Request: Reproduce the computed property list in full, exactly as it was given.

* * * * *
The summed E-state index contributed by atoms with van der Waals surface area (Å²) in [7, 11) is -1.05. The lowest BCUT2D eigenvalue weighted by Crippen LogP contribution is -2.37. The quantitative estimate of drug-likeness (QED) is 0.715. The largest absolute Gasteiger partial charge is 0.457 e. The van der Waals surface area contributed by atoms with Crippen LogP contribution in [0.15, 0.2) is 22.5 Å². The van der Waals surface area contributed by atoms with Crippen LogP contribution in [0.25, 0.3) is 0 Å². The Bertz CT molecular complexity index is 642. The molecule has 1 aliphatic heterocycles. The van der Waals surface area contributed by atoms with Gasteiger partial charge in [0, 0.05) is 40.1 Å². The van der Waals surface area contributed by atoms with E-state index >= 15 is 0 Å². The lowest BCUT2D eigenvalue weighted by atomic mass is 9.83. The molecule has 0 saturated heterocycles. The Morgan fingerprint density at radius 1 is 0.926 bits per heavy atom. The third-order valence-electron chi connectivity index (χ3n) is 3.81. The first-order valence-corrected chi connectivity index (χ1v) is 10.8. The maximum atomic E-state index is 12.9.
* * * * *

The summed E-state index contributed by atoms with van der Waals surface area (Å²) in [7, 11) is -1.05. The lowest BCUT2D eigenvalue weighted by Crippen LogP contribution is -2.37. The quantitative estimate of drug-likeness (QED) is 0.715. The largest absolute Gasteiger partial charge is 0.457 e. The van der Waals surface area contributed by atoms with Crippen LogP contribution in [0.15, 0.2) is 22.5 Å². The van der Waals surface area contributed by atoms with Crippen LogP contribution in [0.25, 0.3) is 0 Å². The Bertz CT molecular complexity index is 642. The molecule has 1 aliphatic heterocycles. The van der Waals surface area contributed by atoms with Gasteiger partial charge in [0, 0.05) is 40.1 Å². The van der Waals surface area contributed by atoms with E-state index >= 15 is 0 Å². The lowest BCUT2D eigenvalue weighted by atomic mass is 9.83. The molecule has 0 saturated heterocycles. The Morgan fingerprint density at radius 1 is 0.926 bits per heavy atom. The third-order valence-electron chi connectivity index (χ3n) is 3.81. The first-order valence-corrected chi connectivity index (χ1v) is 10.8. The maximum atomic E-state index is 12.9.